Make Work Great

Green Building Alliance was just recognized as one of Western Pennsylvania’s Best Places to Work in 2013!  We are very excited about this award, but it got us thinking… One reason GBA is such a great place to work is because it provides employees with a healthy environment.  Does your employer do that?  Consider this…

Overall, we spend 90% of our time indoors (and about 2,000 hours of that per year in our offices) where air quality can be five times worse than outdoor air quality.  So shouldn’t we make sure that all of our spaces are as healthy as they can be?

Tips for Employers

According to a survey by the Society for Human Resource Management (SHRM), half of respondents said their workplace had either formal or informal environmentally responsible policies.  Such policies have a direct impact on the health of employees and GBA thinks everyone should adopt one.  What’s in it for you?  For starters, the most often cited benefit of instituting an environmentally friendly workplace policy (in the same SHRM survey) was improved employee morale.  Other positive outcomes include:

  • a stronger public image,
  • increased customer confidence,
  • a positive financial bottom line, and
  • increased employee loyalty.

Here are some ways that employers can make the workplace healthier for employees and the environment:

  • Develop a green cleaning policy:  Many people have started doing this in their homes to reduce the amount of harmful chemicals surrounding their families.  You can do the same thing to promote the health of your employees! (See examples below)
  • Choose materials wisely:  If you are building or renovating office space, consider the materials you use and how they will impact health.  Choose materials that don’t off-gas toxins and those that won’t foster mold or mildew.  Opt for low- or no- VOC paints and sealants, too. (See examples below)
  • Improve Ventilation:  Are your employees able to open their windows to let in natural air?  Can you install high efficiency filters or a system that incorporates natural ventilation?  This can have a big impact on indoor air and employee health. (See examples below)

Tips for Employees

You might think you have no control over the health of your workplace, but that’s not true!  Even if your employer doesn’t have a health- or environmentally-focused policy, here are some simple ways that you can make your office healthier:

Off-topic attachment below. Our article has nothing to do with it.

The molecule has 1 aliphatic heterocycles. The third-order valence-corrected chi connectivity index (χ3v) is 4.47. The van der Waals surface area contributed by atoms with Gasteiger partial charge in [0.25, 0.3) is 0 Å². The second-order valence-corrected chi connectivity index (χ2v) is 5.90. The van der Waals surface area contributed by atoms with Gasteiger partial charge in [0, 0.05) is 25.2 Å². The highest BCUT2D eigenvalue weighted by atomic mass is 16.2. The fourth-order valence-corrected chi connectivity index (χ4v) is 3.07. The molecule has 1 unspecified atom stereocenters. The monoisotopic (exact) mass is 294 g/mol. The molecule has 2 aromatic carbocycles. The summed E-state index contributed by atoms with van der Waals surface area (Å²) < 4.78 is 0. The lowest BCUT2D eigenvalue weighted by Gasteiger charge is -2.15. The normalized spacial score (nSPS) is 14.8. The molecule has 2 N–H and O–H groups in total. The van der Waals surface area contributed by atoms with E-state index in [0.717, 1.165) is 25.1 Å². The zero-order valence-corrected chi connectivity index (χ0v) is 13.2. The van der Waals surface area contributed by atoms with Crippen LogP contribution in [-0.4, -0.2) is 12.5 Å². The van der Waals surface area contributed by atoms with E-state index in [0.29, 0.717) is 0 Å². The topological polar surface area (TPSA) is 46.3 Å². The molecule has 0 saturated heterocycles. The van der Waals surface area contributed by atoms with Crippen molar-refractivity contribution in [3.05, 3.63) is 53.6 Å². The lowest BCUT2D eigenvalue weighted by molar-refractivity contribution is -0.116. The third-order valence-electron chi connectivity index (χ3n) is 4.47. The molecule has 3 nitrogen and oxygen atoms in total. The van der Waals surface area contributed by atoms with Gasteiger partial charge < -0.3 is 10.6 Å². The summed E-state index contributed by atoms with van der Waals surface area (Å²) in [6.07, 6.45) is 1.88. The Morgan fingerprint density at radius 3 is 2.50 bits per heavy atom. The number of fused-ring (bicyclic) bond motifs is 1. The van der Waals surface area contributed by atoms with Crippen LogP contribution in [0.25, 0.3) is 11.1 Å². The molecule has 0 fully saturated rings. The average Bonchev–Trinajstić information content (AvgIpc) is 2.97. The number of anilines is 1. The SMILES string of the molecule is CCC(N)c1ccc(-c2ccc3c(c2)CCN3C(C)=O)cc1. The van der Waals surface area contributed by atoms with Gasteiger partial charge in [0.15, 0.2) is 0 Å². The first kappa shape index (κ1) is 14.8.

• Add Plants:  This is one of the easiest ways to improve the air quality of your office and it adds some beauty to your space as well!  Some plants are particularly good at filtering the air and removing toxins and they include:
    • English Ivy,
    • Spider Plant,
    • Weeping Fig, and
    • Gerbera Daisy.
  • Take Initiative: So your employer doesn’t have a policy?  You can help create one!  Gather a team of interested co-workers and talk to management about making changes such as air filters, green cleaning, increased access to sunlight, and green purchasing.

Can Going Green Improve Productivity?

Yes!  While it can be difficult to measure, studies are beginning to show that strategies used to make your office more sustainable, healthy, and high performing can improve productivity.

According to an article by the National Institute of Building Sciences, the largest cost to an employer is its people (averaging $200 per square foot per year, compared with $2 per square foot per year for energy).  And according to the Environmental Protection Agency, “poor indoor air is estimated to cost the nation tens of billions of dollars each year in lost productivity and countless hours of illness and discomfort.”

One study cited a 57% reduction in absence from sickness (and a 27% ROI) in employees who had natural ventilation in their offices.  Another study showed that improved indoor environmental quality could result in an additional 38 work hours per employee per year!  Increased productivity has also been seen in schools as a result of improved indoor environmental quality.  Check out GBA’s Green Schools Academy for more information about this!

 

SOURCES:

SHRM Survey Brief: Green Workplace

Best air-filtering houseplants, according to NASA (Mother Nature Network, 11/30/2012)

Productive by the WBDG Productive Committee, a program of the National Institute of Building Sciences (11/15/2012)

Employee Actions for Better Business and Cleaner Air, presentation by Vivian Loftness FAIA, LEED AP (Slide 15, 12/6/2012)

Reference: Preziosi P., S. Czerniichow, P. Gehanno, and S. Hercberg (2004) Workplace air-conditioning and health services attendance among French middle-aged women: a prospective cohort study. International Journal of Epidemiology, 33(5), pp.1120-1123.
**This was cited in Vivian’s presentation above.

Effects of Green Buildings on Employee Health and Productivity (Table 1)

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